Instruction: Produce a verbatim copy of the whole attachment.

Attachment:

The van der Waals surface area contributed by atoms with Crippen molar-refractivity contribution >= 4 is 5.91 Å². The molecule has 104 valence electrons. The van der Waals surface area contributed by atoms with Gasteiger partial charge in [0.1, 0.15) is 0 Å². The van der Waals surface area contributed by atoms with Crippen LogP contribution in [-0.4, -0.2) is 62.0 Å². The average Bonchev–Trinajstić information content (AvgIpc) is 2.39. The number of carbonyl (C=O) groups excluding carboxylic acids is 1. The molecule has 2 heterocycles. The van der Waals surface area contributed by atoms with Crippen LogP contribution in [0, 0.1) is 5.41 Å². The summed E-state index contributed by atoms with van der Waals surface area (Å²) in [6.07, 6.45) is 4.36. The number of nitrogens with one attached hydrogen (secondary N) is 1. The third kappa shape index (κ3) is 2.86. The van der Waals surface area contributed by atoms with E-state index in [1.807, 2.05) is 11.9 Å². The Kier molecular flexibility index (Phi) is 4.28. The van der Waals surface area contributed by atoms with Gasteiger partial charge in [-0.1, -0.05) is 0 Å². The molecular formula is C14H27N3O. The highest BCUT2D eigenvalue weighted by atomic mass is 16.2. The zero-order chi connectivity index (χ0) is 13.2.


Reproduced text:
The van der Waals surface area contributed by atoms with Crippen molar-refractivity contribution >= 4 is 5.91 Å². The molecule has 104 valence electrons. The van der Waals surface area contributed by atoms with Gasteiger partial charge in [0.1, 0.15) is 0 Å². The van der Waals surface area contributed by atoms with Crippen LogP contribution in [-0.4, -0.2) is 62.0 Å². The average Bonchev–Trinajstić information content (AvgIpc) is 2.39. The number of carbonyl (C=O) groups excluding carboxylic acids is 1. The molecule has 2 heterocycles. The van der Waals surface area contributed by atoms with Crippen LogP contribution in [0, 0.1) is 5.41 Å². The summed E-state index contributed by atoms with van der Waals surface area (Å²) in [6.07, 6.45) is 4.36. The number of nitrogens with one attached hydrogen (secondary N) is 1. The third kappa shape index (κ3) is 2.86. The van der Waals surface area contributed by atoms with E-state index in [1.807, 2.05) is 11.9 Å². The Kier molecular flexibility index (Phi) is 4.28. The van der Waals surface area contributed by atoms with Gasteiger partial charge in [-0.1, -0.05) is 0 Å². The molecular formula is C14H27N3O. The highest BCUT2D eigenvalue weighted by atomic mass is 16.2. The zero-order chi connectivity index (χ0) is 13.2.